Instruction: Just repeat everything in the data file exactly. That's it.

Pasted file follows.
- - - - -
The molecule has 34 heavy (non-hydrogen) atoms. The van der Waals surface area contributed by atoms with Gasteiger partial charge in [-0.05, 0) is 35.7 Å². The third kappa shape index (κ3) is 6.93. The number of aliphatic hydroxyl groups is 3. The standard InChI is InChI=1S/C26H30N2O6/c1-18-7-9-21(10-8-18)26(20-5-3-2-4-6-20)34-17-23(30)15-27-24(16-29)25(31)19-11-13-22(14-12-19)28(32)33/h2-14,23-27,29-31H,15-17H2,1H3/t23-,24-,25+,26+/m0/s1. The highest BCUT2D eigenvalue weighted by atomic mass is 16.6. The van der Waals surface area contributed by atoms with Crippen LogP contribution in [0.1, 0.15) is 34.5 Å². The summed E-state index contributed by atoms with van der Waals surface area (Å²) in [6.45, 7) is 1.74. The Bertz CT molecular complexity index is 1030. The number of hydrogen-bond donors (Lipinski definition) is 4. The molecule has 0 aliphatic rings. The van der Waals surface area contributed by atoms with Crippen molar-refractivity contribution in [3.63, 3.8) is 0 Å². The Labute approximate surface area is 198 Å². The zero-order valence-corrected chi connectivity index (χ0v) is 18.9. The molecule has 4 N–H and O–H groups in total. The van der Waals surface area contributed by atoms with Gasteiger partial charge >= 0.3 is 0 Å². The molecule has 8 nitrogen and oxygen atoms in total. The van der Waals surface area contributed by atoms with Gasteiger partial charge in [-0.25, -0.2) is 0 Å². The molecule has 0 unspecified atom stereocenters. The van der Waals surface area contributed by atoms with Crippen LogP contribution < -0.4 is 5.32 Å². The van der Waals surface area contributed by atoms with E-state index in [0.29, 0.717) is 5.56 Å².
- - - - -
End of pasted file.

The molecule has 34 heavy (non-hydrogen) atoms. The van der Waals surface area contributed by atoms with Gasteiger partial charge in [-0.05, 0) is 35.7 Å². The third kappa shape index (κ3) is 6.93. The number of aliphatic hydroxyl groups is 3. The standard InChI is InChI=1S/C26H30N2O6/c1-18-7-9-21(10-8-18)26(20-5-3-2-4-6-20)34-17-23(30)15-27-24(16-29)25(31)19-11-13-22(14-12-19)28(32)33/h2-14,23-27,29-31H,15-17H2,1H3/t23-,24-,25+,26+/m0/s1. The highest BCUT2D eigenvalue weighted by atomic mass is 16.6. The van der Waals surface area contributed by atoms with Crippen LogP contribution in [0.1, 0.15) is 34.5 Å². The summed E-state index contributed by atoms with van der Waals surface area (Å²) in [6.45, 7) is 1.74. The Bertz CT molecular complexity index is 1030. The number of hydrogen-bond donors (Lipinski definition) is 4. The molecule has 0 aliphatic rings. The van der Waals surface area contributed by atoms with Crippen molar-refractivity contribution in [3.63, 3.8) is 0 Å². The Labute approximate surface area is 198 Å². The zero-order valence-corrected chi connectivity index (χ0v) is 18.9. The molecule has 4 N–H and O–H groups in total. The van der Waals surface area contributed by atoms with Gasteiger partial charge >= 0.3 is 0 Å². The molecule has 8 nitrogen and oxygen atoms in total. The van der Waals surface area contributed by atoms with Gasteiger partial charge in [-0.25, -0.2) is 0 Å². The molecule has 0 unspecified atom stereocenters. The van der Waals surface area contributed by atoms with Crippen LogP contribution < -0.4 is 5.32 Å². The van der Waals surface area contributed by atoms with E-state index in [0.29, 0.717) is 5.56 Å².